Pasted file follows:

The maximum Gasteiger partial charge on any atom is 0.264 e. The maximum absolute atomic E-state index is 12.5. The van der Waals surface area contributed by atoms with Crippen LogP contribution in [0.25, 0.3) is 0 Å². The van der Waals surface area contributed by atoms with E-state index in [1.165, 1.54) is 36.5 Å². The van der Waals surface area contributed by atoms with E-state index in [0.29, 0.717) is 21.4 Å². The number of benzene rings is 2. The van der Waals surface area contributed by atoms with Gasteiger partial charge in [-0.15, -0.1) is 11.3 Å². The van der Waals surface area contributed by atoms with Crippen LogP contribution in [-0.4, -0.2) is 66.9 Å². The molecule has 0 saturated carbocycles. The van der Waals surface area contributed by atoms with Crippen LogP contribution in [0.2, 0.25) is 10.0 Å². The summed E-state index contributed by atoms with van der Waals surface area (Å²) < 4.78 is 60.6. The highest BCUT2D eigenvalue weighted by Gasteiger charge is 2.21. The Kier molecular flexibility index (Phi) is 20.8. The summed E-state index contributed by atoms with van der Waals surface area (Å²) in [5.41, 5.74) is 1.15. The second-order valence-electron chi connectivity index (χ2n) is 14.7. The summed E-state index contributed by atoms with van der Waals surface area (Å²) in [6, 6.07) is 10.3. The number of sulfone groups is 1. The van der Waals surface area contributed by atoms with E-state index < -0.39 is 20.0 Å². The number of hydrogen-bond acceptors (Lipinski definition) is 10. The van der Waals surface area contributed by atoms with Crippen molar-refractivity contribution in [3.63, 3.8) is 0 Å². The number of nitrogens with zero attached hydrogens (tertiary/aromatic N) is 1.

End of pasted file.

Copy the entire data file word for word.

The maximum Gasteiger partial charge on any atom is 0.264 e. The maximum absolute atomic E-state index is 12.5. The van der Waals surface area contributed by atoms with Crippen LogP contribution in [0.25, 0.3) is 0 Å². The van der Waals surface area contributed by atoms with E-state index in [1.165, 1.54) is 36.5 Å². The van der Waals surface area contributed by atoms with E-state index in [0.29, 0.717) is 21.4 Å². The number of benzene rings is 2. The van der Waals surface area contributed by atoms with Gasteiger partial charge in [-0.15, -0.1) is 11.3 Å². The van der Waals surface area contributed by atoms with Crippen LogP contribution in [-0.4, -0.2) is 66.9 Å². The molecule has 0 saturated carbocycles. The van der Waals surface area contributed by atoms with Crippen LogP contribution in [0.2, 0.25) is 10.0 Å². The summed E-state index contributed by atoms with van der Waals surface area (Å²) < 4.78 is 60.6. The highest BCUT2D eigenvalue weighted by Gasteiger charge is 2.21. The Kier molecular flexibility index (Phi) is 20.8. The summed E-state index contributed by atoms with van der Waals surface area (Å²) in [5.41, 5.74) is 1.15. The second-order valence-electron chi connectivity index (χ2n) is 14.7. The summed E-state index contributed by atoms with van der Waals surface area (Å²) in [6, 6.07) is 10.3. The number of sulfone groups is 1. The van der Waals surface area contributed by atoms with E-state index < -0.39 is 20.0 Å². The number of hydrogen-bond acceptors (Lipinski definition) is 10. The van der Waals surface area contributed by atoms with Crippen molar-refractivity contribution in [3.63, 3.8) is 0 Å². The number of nitrogens with zero attached hydrogens (tertiary/aromatic N) is 1.